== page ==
Recently, a number of researchers-e.g., Barberis, Shleifer and Vishny (1997), Daniel, Hirshleifer and Subrahmanyam (1997), and Hong and Stein (1997)—have begun to develop behavioral models that aim to unify a range of previously documented ’’anomalies” in asset returns. In a critique of this work, Fama (1997) argues that one should not be too impressed if these models simply rationalize those existing patterns that they were specifically designed to capture. Rather, the acid test should be the “out-of-sample” one: the ability to generate new hypotheses that are ultimately borne out in future empirical work: ”The over-riding question should always be: does the new model produce coherent rejectable predictions…”
We agree wholeheartedly with this sentiment, and this paper represents an attempt to take one step in the indicated direction. The gradual-information-diffusion model of Hong and Stein (1997) was built for the express purpose of delivering both medium-term momentum and long-term reversals in stock returns; in the spirit of Fama (1997), then, it should be evaluated more on the basis of other, previously untested auxilliary predictions. Here we have focused on one relatively simple and clear-cut such hypothesis, namely: if momentum comes from gradual information flow, then there should be more momentum in those stocks for which information gets out more slowly.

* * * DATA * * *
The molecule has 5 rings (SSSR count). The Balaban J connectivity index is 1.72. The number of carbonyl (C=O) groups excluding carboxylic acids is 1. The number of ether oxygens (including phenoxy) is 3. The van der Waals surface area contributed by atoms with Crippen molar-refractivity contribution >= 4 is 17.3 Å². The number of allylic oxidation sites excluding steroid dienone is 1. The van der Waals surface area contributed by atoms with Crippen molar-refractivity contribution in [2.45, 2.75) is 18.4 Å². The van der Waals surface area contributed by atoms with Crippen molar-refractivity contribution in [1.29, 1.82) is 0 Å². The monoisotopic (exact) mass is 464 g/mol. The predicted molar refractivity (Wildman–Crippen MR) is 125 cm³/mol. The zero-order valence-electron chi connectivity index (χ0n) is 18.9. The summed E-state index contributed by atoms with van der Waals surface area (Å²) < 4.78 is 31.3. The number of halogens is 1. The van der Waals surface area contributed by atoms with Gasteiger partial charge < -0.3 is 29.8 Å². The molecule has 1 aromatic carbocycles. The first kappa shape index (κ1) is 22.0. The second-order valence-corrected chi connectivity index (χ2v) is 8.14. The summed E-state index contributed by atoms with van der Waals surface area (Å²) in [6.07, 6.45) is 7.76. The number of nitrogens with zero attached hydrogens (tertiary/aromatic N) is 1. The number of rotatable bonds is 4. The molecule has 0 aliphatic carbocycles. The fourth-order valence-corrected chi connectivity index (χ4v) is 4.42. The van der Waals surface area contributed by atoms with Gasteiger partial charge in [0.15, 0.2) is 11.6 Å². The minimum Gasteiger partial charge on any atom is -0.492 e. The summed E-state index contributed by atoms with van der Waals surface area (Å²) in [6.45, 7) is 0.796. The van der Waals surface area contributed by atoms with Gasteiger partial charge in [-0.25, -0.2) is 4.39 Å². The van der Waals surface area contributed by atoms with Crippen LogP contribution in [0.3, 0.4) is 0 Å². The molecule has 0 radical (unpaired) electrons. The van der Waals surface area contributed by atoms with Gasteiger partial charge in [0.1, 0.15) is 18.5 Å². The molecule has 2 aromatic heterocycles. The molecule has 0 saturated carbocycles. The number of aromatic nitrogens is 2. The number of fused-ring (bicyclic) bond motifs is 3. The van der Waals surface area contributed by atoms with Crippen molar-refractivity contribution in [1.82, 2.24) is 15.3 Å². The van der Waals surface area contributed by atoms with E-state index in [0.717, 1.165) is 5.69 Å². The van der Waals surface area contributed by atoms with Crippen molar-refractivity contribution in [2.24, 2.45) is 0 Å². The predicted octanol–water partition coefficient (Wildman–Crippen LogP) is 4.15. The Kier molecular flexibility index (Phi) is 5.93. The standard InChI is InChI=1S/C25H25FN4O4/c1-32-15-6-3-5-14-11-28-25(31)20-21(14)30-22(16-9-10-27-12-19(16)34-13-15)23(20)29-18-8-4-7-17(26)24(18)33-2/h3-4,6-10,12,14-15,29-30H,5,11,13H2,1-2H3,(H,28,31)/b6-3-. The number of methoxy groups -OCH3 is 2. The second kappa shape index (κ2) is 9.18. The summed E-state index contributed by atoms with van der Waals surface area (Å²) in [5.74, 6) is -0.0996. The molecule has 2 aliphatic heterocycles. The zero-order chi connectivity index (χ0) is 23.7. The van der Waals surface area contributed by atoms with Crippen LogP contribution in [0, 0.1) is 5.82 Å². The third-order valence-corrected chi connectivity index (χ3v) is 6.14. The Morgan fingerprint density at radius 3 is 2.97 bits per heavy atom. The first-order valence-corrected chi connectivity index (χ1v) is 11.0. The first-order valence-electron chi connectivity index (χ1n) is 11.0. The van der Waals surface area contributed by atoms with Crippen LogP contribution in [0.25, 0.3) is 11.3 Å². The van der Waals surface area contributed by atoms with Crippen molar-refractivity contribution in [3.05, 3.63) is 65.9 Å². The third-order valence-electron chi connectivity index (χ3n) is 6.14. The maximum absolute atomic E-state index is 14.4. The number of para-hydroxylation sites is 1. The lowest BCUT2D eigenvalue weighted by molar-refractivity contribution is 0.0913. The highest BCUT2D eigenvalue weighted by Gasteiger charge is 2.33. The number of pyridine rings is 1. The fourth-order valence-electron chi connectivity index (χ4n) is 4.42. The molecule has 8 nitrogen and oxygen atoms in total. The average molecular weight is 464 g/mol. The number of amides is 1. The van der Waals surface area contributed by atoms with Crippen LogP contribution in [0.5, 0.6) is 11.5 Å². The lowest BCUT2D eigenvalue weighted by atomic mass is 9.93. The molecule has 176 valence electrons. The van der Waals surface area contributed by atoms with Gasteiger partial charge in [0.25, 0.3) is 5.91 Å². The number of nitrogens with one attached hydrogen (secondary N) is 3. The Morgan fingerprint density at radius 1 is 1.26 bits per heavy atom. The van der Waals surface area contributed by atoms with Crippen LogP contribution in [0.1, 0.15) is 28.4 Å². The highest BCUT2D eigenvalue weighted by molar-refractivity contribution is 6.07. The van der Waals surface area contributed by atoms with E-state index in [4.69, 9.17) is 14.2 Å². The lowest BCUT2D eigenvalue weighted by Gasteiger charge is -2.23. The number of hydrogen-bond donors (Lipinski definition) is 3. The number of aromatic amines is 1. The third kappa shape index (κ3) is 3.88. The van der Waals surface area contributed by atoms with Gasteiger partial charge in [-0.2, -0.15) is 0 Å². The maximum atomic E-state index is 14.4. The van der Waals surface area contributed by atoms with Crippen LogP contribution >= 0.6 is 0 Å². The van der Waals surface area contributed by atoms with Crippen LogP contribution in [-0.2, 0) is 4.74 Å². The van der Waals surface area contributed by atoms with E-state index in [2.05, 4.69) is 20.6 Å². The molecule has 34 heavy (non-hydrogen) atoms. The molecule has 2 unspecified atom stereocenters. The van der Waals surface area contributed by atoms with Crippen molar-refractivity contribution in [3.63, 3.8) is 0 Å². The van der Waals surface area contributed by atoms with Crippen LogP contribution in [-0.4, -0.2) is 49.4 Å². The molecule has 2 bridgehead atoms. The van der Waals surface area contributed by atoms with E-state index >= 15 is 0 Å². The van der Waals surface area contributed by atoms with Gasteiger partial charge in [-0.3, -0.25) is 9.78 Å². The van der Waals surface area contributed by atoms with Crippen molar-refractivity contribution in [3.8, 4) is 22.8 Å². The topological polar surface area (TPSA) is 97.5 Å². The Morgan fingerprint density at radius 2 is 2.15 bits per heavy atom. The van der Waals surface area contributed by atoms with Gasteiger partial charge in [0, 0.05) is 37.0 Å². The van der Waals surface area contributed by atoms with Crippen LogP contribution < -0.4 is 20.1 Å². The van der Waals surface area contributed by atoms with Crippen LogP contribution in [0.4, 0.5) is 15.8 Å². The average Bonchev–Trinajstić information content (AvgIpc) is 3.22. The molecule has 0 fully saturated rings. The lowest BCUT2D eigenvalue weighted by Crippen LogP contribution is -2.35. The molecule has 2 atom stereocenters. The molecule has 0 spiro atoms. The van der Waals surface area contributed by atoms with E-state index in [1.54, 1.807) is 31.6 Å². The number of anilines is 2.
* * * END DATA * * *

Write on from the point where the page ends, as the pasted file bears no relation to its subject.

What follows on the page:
Rather than restating all our findings, at this point it suffices to say that they are strongly consistent with the above hypothesis. This is not to claim that alternative interpretations of some or all of the evidence cannot be put forth. If concrete alternatives are in fact offered, it will be necessary to do more refined testing to sort things out. But in any case, we hope that this effort has demonstrated at least one point: non-classical models of asset pricing can do more than just provide ex-post rationalizations of existing anomalies; they can–and should—be subject to the same standards of out-of-sample empirical testing as more traditional theories.